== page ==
Our Lady of Mount Carmel

Elias saw the cloud as a symbol of the Virgin mentioned in t...

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Our Lady of Mount Carmel

The title of Our Lady of Mount Carmel can be traced back to the hermits living on Mount Carmel in Israel during the Old Testament. This ancient community prayed for the advent of the Virgin-Mother through whom salvation was promised to mankind. In Hebrew, “Carmel” means “garden”. In ancient times this mountain was celebrated for its lush, verdant, and flowery beauty.

It was also on Mount Carmel that the Prophet Elijah prayed to God for rain during a terrible drought afflicting Israel for its sins and idolatry of Baal. The first sign that his prayer was answered was a tiny cloud that appeared in the sky out over the Mediterranean, the precursor of a great rainfall.

Elias saw the cloud as a symbol of the Virgin mentioned in the prophecies of Isaiah (7:14). The hermits took after his example and prayed likewise for the advent of the much-awaited Virgin who would become the mother of the Messiah. Praying thus became their spiritual mission.

Theologians see in that little cloud a figure of Mary, bringing salvation in the seventh age of the world. As the clouds arise out of the sea without the weight and the salinity of the waters, so has Mary arisen out of the human race without its stains.

In the twelfth century, St. Berthold, a Frenchman, pilgrim or crusader, came to Mount Carmel seeking to visit Elijah’s cave, and ended by founding a community imbued with the Marian spirit of the holy prophet and the hermits of old.

St. Brocard, successor of St. Berthold, set their way of life to a Rule, which was approved by Pope Innocent IV in 1247. From the time of St. Brocard, these monks were known as the “Brothers of Our Lady of Mount Carmel.”

Our Lady of Mount Carmel cannot be mentioned without also mentioning her brown scapular. On July 16, 1251, Our Lady appeared to St. Simon Stock, an English Carmelite monk, and then General of the Carmelite Order. On one arm she held the Child Jesus and on the other a brown garment called a scapular, to be draped over the front and back of a person. As she showed him this garment she said, “This shall be the privilege for you and for all the Carmelites, that anyone dying in this habit shall be saved.”

This privilege is extended to lay persons who, wishing to participate in this promise, choose to be enrolled in a small version of the scapular by an officiating priest or deacon.

This practice must not be understood superstitiously or “magically”, but in light of Catholic teaching that perseverance in the theological virtues of faith, hope and charity are required for salvation.

Weekly Story

WEEKLY STORY

John shared with me the story of his conversion from Protest...

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Walk to Conversion

In September, I brought the statue of Our Lady of Fatima to the home of Mr. John Black and his family in Kings City, California.  John shared with me the story of his conversion from Protestantism: about thirteen years ago he was visiting one of the 21 Spanish missions in California (though these are holy sites, they also serve as tourist attractions.)

“Who is this Junipero Serra anyways?”  he asked, as the tour guide shared the history of the mission. “Well,” the guide responded, “you are standing on his grave!”  Surprised, John looked down and read inscription on the stone. Sure enough, Blessed Father Junipero Serra was buried right there. “I became electrified,” John told me, “I had to learn more about this man and about the missions.”  The more he studied Blessed Serra, the founder of the first nine missions, the more impressed he became, and he decided to travel on-foot to all 21 missions.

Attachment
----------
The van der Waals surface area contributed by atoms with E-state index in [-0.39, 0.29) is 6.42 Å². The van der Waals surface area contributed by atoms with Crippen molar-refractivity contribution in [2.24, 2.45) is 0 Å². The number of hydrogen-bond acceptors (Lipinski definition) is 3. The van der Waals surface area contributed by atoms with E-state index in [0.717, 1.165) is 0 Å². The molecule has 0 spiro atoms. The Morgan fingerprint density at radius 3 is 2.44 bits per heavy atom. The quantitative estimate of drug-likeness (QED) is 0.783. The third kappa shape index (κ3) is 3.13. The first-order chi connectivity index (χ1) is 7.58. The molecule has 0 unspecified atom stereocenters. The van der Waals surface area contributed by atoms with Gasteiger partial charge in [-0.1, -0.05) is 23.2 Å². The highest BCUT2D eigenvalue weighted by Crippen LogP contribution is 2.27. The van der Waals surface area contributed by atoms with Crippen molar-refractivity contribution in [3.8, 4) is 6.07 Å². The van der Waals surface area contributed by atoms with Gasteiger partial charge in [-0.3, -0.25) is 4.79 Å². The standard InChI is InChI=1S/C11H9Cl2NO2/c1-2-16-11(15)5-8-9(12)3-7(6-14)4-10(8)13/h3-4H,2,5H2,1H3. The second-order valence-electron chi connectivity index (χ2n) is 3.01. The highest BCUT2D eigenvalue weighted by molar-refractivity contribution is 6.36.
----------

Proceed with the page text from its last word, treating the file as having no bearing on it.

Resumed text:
With the blessing of his wife, now left at home with their two infant sons, John left for his solo expedition, taking with him a single backpack, the bible and little money.  He told me that every mission he visited he felt the presence of someone receiving him, even if the mission was empty. He felt this ambiance in the missions so serene and uplifting, and began to realize it was the real presence of Jesus Christ in the Blessed Sacrament that made him feel so at home.

At one point, John collapsed from exhaustion near a mission run by Franciscans, who kindly hosted him for the night. Before he left the next day, one of the friars gave him a first-class relic of Blessed Serra. Since he was Protestant, John did not know what a relic was, but not wanting to appear rude, he accepted it. Not long after he left the Franciscans, John became lost in the wilderness in the middle of the night. Through his exhaustion and fear he heard a voice say, “Let’s help John.” He had the distinct feeling that Blessed Serra was guiding him, and gathered the strength and courage to continue. About six hours later, he stumbled upon the next mission. “It was kind of a miracle,” he said, “I was really lost!”

During his journey, John slowly came to a realization. “I know what you want from me, God,” he thought to himself one day, “you what me to became a Catholic. That is what this is all about!” However, he still had many questions about aspects of Catholicism that have been rejected by his Protestant faith – mainly about the Blessed Mother. Yet, from that point on he received answers to all of his questions, especially his reservations about devotion to Mary: he believed that it was once again Blessed Serra answering him.

With the help of Blessed Serra, one problem after another was resolved in the solitude of his travels. By the time John reached the final mission, he wholly decided to become a Catholic. “I realized that by having devotion to Mary, you love Our Lord even more,” he told me.

John returned home, filled with zeal and enthusiasm for his newfound faith. He shared his astonishing experiences with his wife, and she too converted. “I feel at home in the Catholic church,” John said, “and I have never loved Our Lord Jesus Christ more than I do now.”

by Joseph Ferrara

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John shared with me the story of his conversion from Protestantism: about fourteen years ago he was visiting one of the 21 Spanish missions in California